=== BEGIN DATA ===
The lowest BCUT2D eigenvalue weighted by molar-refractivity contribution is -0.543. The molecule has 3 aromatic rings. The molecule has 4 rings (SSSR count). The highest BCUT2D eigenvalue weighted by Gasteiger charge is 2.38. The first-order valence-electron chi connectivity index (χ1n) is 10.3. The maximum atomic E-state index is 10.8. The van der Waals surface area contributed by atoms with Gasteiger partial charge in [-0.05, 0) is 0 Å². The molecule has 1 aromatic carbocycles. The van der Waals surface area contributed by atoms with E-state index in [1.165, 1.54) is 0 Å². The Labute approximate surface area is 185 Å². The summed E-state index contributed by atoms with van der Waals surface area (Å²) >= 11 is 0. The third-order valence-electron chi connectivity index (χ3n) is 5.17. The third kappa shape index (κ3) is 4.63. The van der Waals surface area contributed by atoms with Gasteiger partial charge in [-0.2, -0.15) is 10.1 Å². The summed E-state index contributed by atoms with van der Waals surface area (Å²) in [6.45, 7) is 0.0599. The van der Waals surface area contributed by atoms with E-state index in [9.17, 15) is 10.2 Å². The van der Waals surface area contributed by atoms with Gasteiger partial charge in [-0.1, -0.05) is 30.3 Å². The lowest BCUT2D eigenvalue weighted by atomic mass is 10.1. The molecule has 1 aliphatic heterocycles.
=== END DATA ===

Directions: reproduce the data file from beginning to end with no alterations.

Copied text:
The lowest BCUT2D eigenvalue weighted by molar-refractivity contribution is -0.543. The molecule has 3 aromatic rings. The molecule has 4 rings (SSSR count). The highest BCUT2D eigenvalue weighted by Gasteiger charge is 2.38. The first-order valence-electron chi connectivity index (χ1n) is 10.3. The maximum atomic E-state index is 10.8. The van der Waals surface area contributed by atoms with Gasteiger partial charge in [-0.05, 0) is 0 Å². The molecule has 1 aromatic carbocycles. The van der Waals surface area contributed by atoms with E-state index in [1.165, 1.54) is 0 Å². The Labute approximate surface area is 185 Å². The summed E-state index contributed by atoms with van der Waals surface area (Å²) >= 11 is 0. The third-order valence-electron chi connectivity index (χ3n) is 5.17. The third kappa shape index (κ3) is 4.63. The van der Waals surface area contributed by atoms with Gasteiger partial charge in [-0.2, -0.15) is 10.1 Å². The summed E-state index contributed by atoms with van der Waals surface area (Å²) in [6.45, 7) is 0.0599. The van der Waals surface area contributed by atoms with E-state index in [9.17, 15) is 10.2 Å². The van der Waals surface area contributed by atoms with Gasteiger partial charge in [-0.1, -0.05) is 30.3 Å². The lowest BCUT2D eigenvalue weighted by atomic mass is 10.1. The molecule has 1 aliphatic heterocycles.